Assessable Financial Aid Income and Benefits

Assessable financial aid income is the sum of Adjusted Gross Income (AGI) plus “Other Untaxed Income and Benefits”.  There are numerous “Untaxed Income and Benefits” which are considered financial aid income. They are as follows:

  • Current Year Retirement Contributions

Deductible IRA, SIMPLE IRA, SEP or Keogh contributions for the current year are assessed. In addition, payments to tax-deferred pension and savings plans (paid directly or withheld from earnings) as reported on the W-2 Form (Box 12, codes D, E, F, G, H, & S) are assessed. This includes the untaxed portions of 401(k) and 403(b) plans.

Example: A student’s parent made a $5,500 tax deductible contribution to a regular IRA. The $5,500 is considered an “untaxed benefit” and is added back to AGI in the EFC computations.

Note: An employer’s contribution to a retirement plan, such as a corporate profit-sharing plan or a defined benefit plan [IRC Sec. 412 or 412(i)], will not be considered an “untaxed benefit” of the employee.

  • Untaxed Portion of Retirement Withdrawal

Untaxed portions of retirement, pension, annuities, or life insurance withdrawals or benefits (excluding rollovers) are assessed. This includes distributions from Roth IRAs, whether taxable or non-taxable.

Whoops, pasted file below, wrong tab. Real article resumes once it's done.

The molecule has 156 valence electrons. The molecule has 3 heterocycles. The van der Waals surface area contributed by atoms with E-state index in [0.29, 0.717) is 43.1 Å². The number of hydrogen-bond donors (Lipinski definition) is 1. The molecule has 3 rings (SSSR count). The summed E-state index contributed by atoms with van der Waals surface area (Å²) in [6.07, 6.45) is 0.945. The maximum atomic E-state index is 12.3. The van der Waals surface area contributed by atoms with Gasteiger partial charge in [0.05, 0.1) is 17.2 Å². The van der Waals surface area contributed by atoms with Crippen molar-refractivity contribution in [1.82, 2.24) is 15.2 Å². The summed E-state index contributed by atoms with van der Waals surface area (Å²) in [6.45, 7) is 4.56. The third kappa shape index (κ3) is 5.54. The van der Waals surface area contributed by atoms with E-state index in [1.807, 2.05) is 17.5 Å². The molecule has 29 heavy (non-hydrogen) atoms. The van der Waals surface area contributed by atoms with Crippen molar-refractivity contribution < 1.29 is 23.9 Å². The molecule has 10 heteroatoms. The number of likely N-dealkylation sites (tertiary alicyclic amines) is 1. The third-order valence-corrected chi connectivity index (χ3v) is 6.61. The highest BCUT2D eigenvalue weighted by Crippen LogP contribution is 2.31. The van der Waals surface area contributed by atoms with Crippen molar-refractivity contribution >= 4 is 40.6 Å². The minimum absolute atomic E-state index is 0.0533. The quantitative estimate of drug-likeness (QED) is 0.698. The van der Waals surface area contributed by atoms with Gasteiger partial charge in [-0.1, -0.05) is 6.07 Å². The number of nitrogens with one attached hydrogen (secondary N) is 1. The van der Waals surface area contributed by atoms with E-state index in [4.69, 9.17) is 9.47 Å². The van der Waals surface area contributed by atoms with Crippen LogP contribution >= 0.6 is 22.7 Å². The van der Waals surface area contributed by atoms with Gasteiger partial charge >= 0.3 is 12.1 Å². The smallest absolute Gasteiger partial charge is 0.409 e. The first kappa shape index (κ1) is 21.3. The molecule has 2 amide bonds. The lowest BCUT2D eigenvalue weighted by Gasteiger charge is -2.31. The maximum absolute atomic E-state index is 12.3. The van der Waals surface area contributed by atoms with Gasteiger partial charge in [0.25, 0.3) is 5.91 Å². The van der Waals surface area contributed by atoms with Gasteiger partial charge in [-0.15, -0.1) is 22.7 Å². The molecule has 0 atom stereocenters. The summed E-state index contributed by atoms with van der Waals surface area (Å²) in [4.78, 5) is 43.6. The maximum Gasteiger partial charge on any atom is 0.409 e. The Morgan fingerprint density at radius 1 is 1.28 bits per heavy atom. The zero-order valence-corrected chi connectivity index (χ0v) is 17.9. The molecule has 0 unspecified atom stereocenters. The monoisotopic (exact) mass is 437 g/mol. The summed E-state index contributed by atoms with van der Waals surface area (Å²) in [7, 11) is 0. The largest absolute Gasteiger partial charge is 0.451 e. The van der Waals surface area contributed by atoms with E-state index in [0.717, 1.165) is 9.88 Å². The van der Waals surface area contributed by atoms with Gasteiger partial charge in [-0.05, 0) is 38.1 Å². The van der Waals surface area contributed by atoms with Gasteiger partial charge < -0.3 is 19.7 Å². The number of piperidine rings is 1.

Note: The taxable conversion of a regular IRA to a Roth IRA causes an increase in AGI. Therefore, clients need to consider the financial aid effect that this conversion has on their children who will be attending college during one of the conversion years.

  • Tax-exempt Interest

Tax-exempt interest (e.g., municipal bond interest) is assessed.

  • Worker’s Compensation

Workers’ Compensation benefits are assessed.

  • Veteran’s Non-educational Benefits

Veterans noneducation benefits, such as death, pension, Dependency & Indemnity Compensation (DIC), etc., are assessed.

  • Living Allowance

Housing, food, and other living allowances (excluding members of the military) paid to members of the military, clergy, and others (including cash payments and cash value benefits) as compensation for their jobs are assessed (e.g., If a client receives the tax-free use of an apartment, the rental value of the apartment would be reported.). Housing allowances excludes rent subsidies for low-income housing.

Example: Room and board provided as a non-taxable fringe benefit by a corporation for its employees would be considered an “untaxed benefit.”